Lightning strikes have killed 20 people across eight districts of the eastern Indian state of Bihar in just 24 hours.
More thunderstorm with lightning has been forecast in northern parts of the state for Wednesday and Thursday.
Bihar Chief Minister Nitish Kumar has asked people to closely follow the advice by the state’s disaster management authority.
Hundreds die in India every year in lightning incidents during monsoon rains.
One of the reasons cited for the high number of deaths is the large number of people working outdoors in India compared to other parts of the world, which makes them more vulnerable.
On Tuesday, Mr Kumar announced a compensation of 400,00 rupees ($5,008; £4,154) for the families of each of the deceased.
The chief minister had held a meeting last week and asked state officials to install lightning arresters at all government buildings, including schools and hospitals, The Times of India newspaper reported.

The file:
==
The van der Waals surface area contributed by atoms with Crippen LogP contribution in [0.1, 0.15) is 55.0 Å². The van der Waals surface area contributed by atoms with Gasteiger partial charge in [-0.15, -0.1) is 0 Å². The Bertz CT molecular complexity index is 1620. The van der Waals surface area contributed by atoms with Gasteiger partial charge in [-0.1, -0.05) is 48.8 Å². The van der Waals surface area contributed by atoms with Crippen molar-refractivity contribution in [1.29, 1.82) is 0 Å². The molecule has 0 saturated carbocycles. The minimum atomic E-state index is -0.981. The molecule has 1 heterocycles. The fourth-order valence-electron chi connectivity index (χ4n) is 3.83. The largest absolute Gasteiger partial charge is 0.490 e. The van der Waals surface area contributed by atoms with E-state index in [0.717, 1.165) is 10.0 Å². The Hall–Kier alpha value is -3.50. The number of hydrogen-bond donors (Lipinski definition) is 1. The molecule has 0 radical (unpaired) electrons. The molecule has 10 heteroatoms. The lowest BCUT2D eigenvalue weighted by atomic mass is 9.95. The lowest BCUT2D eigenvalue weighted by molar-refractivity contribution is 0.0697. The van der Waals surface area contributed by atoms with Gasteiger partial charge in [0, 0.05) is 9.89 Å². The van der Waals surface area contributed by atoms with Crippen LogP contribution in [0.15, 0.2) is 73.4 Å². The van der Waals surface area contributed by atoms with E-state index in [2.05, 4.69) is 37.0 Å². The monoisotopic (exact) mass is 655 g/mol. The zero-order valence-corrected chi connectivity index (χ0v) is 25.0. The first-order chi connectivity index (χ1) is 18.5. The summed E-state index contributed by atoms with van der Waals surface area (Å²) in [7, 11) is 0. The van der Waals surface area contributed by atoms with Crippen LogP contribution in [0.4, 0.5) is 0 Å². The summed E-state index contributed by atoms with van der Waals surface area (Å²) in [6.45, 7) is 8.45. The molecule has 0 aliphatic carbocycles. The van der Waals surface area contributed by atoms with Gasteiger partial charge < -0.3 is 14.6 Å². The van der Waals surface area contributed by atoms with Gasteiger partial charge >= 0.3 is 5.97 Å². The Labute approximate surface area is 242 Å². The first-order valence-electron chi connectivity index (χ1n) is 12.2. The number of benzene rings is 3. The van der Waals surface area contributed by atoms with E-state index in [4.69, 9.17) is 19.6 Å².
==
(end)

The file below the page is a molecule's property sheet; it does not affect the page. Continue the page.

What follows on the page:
The geographical position of the state makes it particularly susceptible to frequent lightning strikes during the monsoons, the report said.
In February this year, the BBC reported that the number of lightning strikes in India had risen sharply in recent years.
Satellite data gathered by the Indian Institute of Tropical Meteorology also shows that strikes had “increased rapidly” between 1995 and 2014.
India recorded more than 18 million lightning strikes between April 2020 and March 2021, according to a study by the non-profit Climate Resilient Observing Systems Promotion Council. This was a 34% rise over a similar period during the previous year.